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Quick Way to Estimating the Diameter of Spherical and Elongate Projectile Fragments

By David Poché


    Recently, I have found a quick way to estimate the diameter of spherical and elongate projectile fragments using the arc calculators found on the PC and Android and Apple smart phones. We estimated the caliber of projectile fragments using two measurements: tape Length or arc length is measured with an inexpensive metric tape measure (either metal or fabric) and the caliper width or chord length most easily measured with a digital caliper, Input of these measurements into one of several calculators will yield the radius of the projectile. If you double this value you will get the diameter or caliber of the projectile.


Two arc calculator measurements (caliper width or chord length) and (tape length or arc length) used to calculate the diameter of projectile fragments.



   On the PC: The location of this arc calculator is found at:


    At this site you will enter your measurement "Length of Arc" as your tape length value and "Width of Arc" as your caliper width measurement. The value under the "Radius of Arc" is then doubled to derive the diameter estimate of the projectile.


Be sure to indicate the appropriate units for your measuring devices. A metric tape will measure in centimeters (cm) while your digital caliper usually measures in millimeters (mm). This calculator will convert your input to inches (in) and you can set the number of decimal places to the typical 3.


    The radius is doubled to derive the diameter of the projectile in inches.



   On Smartphone Aps: Android and Apple smartphone apps are available from Play Store (for Android) and the Aps Store( for IOS). The location of this arc calculator can also be downloaded from the PC location above. Both applications are called ArcCalc even though the authors are different.


 Input the measurements as above and watch that you input the correct units.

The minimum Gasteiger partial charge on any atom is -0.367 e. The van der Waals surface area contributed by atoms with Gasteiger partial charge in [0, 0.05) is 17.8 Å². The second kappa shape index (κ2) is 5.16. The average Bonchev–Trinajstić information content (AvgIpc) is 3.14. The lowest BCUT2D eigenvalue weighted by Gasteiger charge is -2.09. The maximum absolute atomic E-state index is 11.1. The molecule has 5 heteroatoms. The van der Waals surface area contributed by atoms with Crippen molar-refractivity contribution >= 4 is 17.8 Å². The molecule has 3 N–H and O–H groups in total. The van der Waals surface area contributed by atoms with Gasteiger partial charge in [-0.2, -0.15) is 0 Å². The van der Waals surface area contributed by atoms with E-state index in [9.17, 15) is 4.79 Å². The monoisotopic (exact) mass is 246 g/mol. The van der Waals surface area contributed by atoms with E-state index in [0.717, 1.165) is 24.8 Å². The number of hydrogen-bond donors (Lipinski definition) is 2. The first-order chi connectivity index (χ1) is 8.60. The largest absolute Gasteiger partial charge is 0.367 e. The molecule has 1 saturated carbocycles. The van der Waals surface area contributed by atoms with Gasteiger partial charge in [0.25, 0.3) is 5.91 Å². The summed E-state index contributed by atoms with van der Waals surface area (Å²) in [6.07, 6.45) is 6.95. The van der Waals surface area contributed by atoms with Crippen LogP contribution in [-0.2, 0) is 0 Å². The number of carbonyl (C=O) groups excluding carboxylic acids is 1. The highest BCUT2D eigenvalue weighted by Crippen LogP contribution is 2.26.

Android ArcCalc display: Input values for Cord Length and and Arc Length and all other values will be displayed including the Radius. All of the above methods yield the same results.


 An Example Calculation


    Using a 12 pdr. shell fragment, the following measurement s were made with a millimeter tape and an electronic caliper. Measurements were made in the same location on the shell.



The arc length was 9.5 cm. and the arc width (chord length) at the same location was 8.5 cm.



    The calculated value for the radius of the fragment from these two measurements was 2.31503 inches and when doubled the diameter was 4.63 inches this compares favorably to the actual diameter of the 12 pdr Confederate polygonal shell of 4.62 inches (which it is). The calculator works for both spherical and elongate projectiles.



Confederate Polygonal shell from which above measurements were made.


Some Caveats:


    Tape length (same as: Length of arc; Arc length) must always be larger than Caliber width (same as: Width of arc; Chord length).


    For elongate projectiles, be sure to measure perpendicular to the long axis of the projectile. DO NOT measure the tapered portion of an elongate projectile with the above method.


    if your fragment contains a bourrelet, measure along the bourrelet Only the bourrelet and the sabot portions of the shell (which we do not have) are in contact with the cannon bore. Estimates of the diameter of the projectile fragment must be made from the curvature of the bourrelet.  


    Sometimes machine finishing marks are left on the sides of Confederate elongate shells as the picture below:



    The long axis of the projectile is perpendicular to the grooves. Casting seams on fragments are parallel to the long axis of the projectile


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